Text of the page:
Cheryl O'Quin and Lynn Waddy

Cheryl O’Quin hosted the Nov. 14 meeting of the Mineral Wells Wednesday Bible Study Club and Lynn Waddy gave the lesson.

Mrs. Cheryl O’Quin hosted the Nov. 14th meeting of the Wednesday Bible Study Club at the Black Horse Restaurant. Mrs. O’Quin opened the meeting with prayer.

Mrs. Lynn Waddy presented the lesson from 2nd Corinthians, Chapter 12. This chapter continues recounting of Paul’s missionary travels. He has continued to encounter criticisms concerning his credentials. Barclay states that in verses 1-10 Paul lays bare his heart and shows us at one and the same time his glory and his pain. Thus this passage is referred to as the “Thorn and the Grace.”

Paul tells of his experience that is so difficult for us to understand. Paul says that he “knows a man.” Paul is that man! He actually seems to stand away from himself and look at himself. In Persian, the word Paradise refers to a walled garden. A Persian King wishing to particularly honor one who was especially dear, would invite that person to be a companion of the garden.

That honoree was allowed to walk in the garden and was entitled to the closeness of companionship with the King. Barclay writes, “In this experience, as never before and never again, Paul had been the companion of God.” This was Paul’s glory.

The Thorn is most difficult to discern. Ideas that have been put forth as to what “The Thorn” was include the following:

• John Calvin thought it to mean spiritual temptation such as the temptation to doubt and not follow through with the tasks of the apostolic life.

• Martin Luther viewed it to be the opposition and persecution that Paul had experienced.

• Others have interpreted it to mean sexual temptations.

Barclay rejects these theories for three reasons: 1) the Greek word skolops is used for thorn, but it most likely means stake. And stake suggests an almost savage pain; 2) the whole picture described as the thorn is one of physical suffering; 3) and, lastly, this thorn is seen as intermittent and although it devastated Paul at times, it never totally kept him from his work.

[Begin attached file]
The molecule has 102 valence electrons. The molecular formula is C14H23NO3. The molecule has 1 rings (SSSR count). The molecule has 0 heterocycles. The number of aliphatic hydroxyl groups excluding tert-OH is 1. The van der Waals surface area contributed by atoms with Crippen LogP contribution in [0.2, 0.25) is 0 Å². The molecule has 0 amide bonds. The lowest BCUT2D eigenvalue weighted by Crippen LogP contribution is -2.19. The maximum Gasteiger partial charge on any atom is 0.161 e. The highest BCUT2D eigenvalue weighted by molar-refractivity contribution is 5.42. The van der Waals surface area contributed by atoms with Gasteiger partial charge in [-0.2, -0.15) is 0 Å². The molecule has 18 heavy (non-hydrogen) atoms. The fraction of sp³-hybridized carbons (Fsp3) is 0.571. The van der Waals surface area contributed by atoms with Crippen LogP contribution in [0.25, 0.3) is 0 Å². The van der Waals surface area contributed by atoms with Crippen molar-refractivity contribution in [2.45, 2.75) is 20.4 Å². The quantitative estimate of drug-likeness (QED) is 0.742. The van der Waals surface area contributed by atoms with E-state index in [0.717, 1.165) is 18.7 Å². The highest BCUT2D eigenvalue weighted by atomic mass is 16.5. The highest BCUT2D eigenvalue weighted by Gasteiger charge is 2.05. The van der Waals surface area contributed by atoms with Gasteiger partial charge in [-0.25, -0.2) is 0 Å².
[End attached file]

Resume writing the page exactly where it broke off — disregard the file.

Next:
Other theories exist as to the cause of this pain: a weak bodily presence due to some sort of disfigurement. Epilepsy is also suggested as well as headaches. Eye trouble was also put forth due to his blinding encounter on the Damascus Road.

Barclay proposes that the most likely explanation is that Paul suffered from chronically recurrent attacks of a certain virulent malarial fever which was quite prevalent along the coast of the eastern Mediterranean. Persons suffering from this malady have described it like a red-hot bar thrust into the forehead. It is also likened to a grinding, boring pain in the temple. This truly deserves the description of a “thorn in the flesh.”

Paul prayed that this “thorn” be taken from him. However, God’s answer was to give Paul the strength to endure. As in our lives today, God does not take away the “thorns,” but gives us the ability to conquer them.

God then passes on the all-sufficient Grace to Paul:

• It was sufficient for physical weakness. Paul was able to continue his missionary travels.

• It was sufficient for physical pain. It made Paul able to bear that “thorn in the flesh.”

• It was sufficient for opposition. Paul encountered opposition all during his life and he never gave in.

It was sufficient to face slander. Paul’s letters tell of the slander with which he was confronted. The all-sufficient Grace enabled Paul to face the misinterpretation and cruel misjudgment.

To quote Barclay directly: “It is the glory of the gospel that in our weakness we may find this wondrous grace, for always that which is the greatest challenge to our strength is God’s opportunity.”